Musa Paradisiaca’s Tetas (2017), at Dan Gunn, Liste
You’ll search in vein for concrete meaning in Musa Paradisiaca’s odd icons. Made of polyester resin and fibreglass (but perhaps easily mistaken for ceramic), and collected, wall-hung, together at Dan Gunn’s stand at Liste, they nonetheless invite an imaginative backstory. There’s something ritualistic about them; perhaps, fancifully, they are vestiges of some shamanic revelry, or a messy shrine of uncertain cultural origin.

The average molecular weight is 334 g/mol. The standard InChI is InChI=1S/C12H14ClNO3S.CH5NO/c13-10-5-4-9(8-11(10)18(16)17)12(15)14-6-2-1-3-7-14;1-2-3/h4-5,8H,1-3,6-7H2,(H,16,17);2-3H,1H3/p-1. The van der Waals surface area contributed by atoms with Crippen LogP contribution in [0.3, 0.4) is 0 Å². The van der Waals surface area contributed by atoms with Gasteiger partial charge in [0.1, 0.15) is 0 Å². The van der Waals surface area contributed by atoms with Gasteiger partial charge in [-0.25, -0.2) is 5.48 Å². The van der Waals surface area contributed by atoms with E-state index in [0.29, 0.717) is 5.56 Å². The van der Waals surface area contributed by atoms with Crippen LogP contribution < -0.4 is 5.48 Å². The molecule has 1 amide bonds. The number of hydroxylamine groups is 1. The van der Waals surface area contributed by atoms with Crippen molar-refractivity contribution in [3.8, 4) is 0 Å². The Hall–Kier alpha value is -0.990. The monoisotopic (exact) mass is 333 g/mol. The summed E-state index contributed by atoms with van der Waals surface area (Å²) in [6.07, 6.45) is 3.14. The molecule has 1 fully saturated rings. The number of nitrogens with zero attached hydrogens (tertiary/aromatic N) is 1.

Tetas (Teats, 2017) for example takes the form of a carved and intricate belt, from which hangs a set of elongated nipples. At the end of each however is a mark which approximates an eye. It is – for this writer’s eyes – weird and slightly disturbing. With this strange enigmatic sculpture, alongside its partners, the Lisbon-based artist duo (their moniker derives from the Latin name for the banana tree) summon up questions of primal creativity and everyday making, nods to the exotic and the ‘other’, to ritual and belief systems.
Published online 13 June 2017